Stephen Kiprotich’s Olympic marathon win gives Uganda second gold ever
There was a violent, unexpected kick, followed by numerous glances over the shoulder. Had Stephen Kiprotich really got away with it? Yes, yes, he had – and then he was gone, past the Houses of Parliament, past Buckingham Palace, on to the Mall and into the pages of history.
By winning the men’s marathon Kiprotich became only the second Ugandan to win Olympic gold. The first, John Akii-Bua in the men’s 400m hurdles, came in the Munich Games of 1972 – while the country’s only other medal was a bronze from the 400m runner Davis Kamoga in 1996. It has been a long wait.
To call Kiprotich’s victory a surprise would be as much of an understatement as claiming the British weather in April and June was a bit drizzly. Most had suspected the race would boil down to another battle between those old rivals, Ethiopia and Kenya. Few were brave enough to suggest otherwise.
But the 23-year-old Kiprotich had other ideas. He was calm enough to allow the Kenyan Wilson Kipsang, the 2012 London Marathon winner, to establish a breezy 16-second breakaway before halfway, before being part of the pack that gradually reeled him in with nine miles remaining.
With three miles left, three men were left in contention: the race favourite Kipsang, his fellow Kenyan Abel Kirui, a two-times world champion, and Kiprotich. But then the Ugandan produced a thunderous injection of pace, the sort that scrambles a runner’s rhythm and shatters his morale, and never looked like being caught.
His winning time of 2hr 8min 1sec was 26 seconds clear of Kirui in second, with Kipsang in third a further 1min 10sec back. In due course Britain’s Lee Merrien was 30th, over nine minutes behind the winner, and his compatriot Scott Overall was 67th, over 14 minutes behind Kiprotich.
Afterwards Kirui – who had the best view of an estimated 200,000 people who swarmed around the streets of London to imbibe Olympic elixir a final time – described the latter stages best. “I was thinking Kiprotich was fading away,” he said. “In my mind I thought I was going to have a sprint with Kipsang. Then I saw him go past me like a cheetah.”
Kiprotich sounded just as shocked. “Before the race I thought a Kenyan or Ethiopian would win,” he said. “I didn’t believe it could be me. But I kept in touch and, when it came to three miles to go, I just decided to go. I’ve joined the champions and I am very happy.”
What makes Kiprotich’s victory even more remarkable is his back-story. His parents are subsistence farmers in Kapchorwa, a tiny district on the Kenya-Ugandan border known for cattle rustling. He was a sickly child who missed three years of school due to an undiagnosed illness. As a teenager he was lapped in a school 10,000m race against runners his age and from 2003 to 2005 he quit athletics for two years.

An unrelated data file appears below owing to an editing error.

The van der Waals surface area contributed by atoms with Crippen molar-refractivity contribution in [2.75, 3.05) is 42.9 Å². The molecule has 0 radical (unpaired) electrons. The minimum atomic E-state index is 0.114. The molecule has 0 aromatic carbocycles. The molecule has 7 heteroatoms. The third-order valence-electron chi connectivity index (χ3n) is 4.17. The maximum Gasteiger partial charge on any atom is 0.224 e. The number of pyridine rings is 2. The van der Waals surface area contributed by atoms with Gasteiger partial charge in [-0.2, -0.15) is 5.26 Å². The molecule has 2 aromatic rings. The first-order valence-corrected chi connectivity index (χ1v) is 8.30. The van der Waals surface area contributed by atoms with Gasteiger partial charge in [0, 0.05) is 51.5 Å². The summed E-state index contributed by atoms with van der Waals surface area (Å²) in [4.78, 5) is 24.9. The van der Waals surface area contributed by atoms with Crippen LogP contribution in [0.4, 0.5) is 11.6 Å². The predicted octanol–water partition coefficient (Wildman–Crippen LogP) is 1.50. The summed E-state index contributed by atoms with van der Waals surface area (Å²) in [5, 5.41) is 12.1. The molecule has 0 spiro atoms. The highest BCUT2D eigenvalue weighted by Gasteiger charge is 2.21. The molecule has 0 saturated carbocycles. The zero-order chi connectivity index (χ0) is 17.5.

“I decided to concentrate on my books,” Kiprotich said. “People were always castigating me for sitting on my talent but I felt I could gain a lot more from education.”
Kiprotich showed his potential by finishing 24th in the world cross-country championships in 2006. But it has taken a while for his talent to shine fully. Finishing 13th in the world championships last year showed glimpses but, with his personal best of 2:07.20 being around four minutes slower than the leading runners, he was not regarded as a major player at these Games.
How wrong everyone was. After the race Kiprotich credited his improvement to moving to the Eldoret region of Kenya’s Rift Valley, which straddles Uganda, to train with the former world 5,000m champion Eliud Kipchoge. “In Uganda we need better facilities,” he said. “I have asked our athletics federation for better facilities and they have been promising them without delivering. That pushed me to Kenya. I spend most of my time training there and visit Uganda to visit my family.”
Kiprotich’s victory meant a disappointing Games for Kenya’s middle- and long-distance runners ended on a humbling low. It is hard to overstate the dominance of Kenyans in the men’s marathon. In 2011 athletes from the country ran 144 out of the 150 fastest marathon times, while 278 Kenyans made the A-standard Olympic qualifying time. They expected to defend the title won by the late Sammy Wanjiru in Beijing but instead were upstaged by an athlete who lives, breathes and trains among them.
Afterwards Kipsang was sanguine, saying: “In competition the best athletes always win. He was the best today. The preparation was very high but sometimes you don’t always win.”
Meanwhile Kiprotich was all smiles, still struggling to comprehend that his journey from the slopes of Mount Elgon in Kapchorwa, Uganda, had ended with kissing the hot tarmac of the Mall as Olympic champion.
“I was unknown before today. Now I am known,” he said, his face shining bright enough to light up a galaxy. “I can say I am very happy to win a medal for my country. I love my people.”
Not, one suspects, as much as they now love him.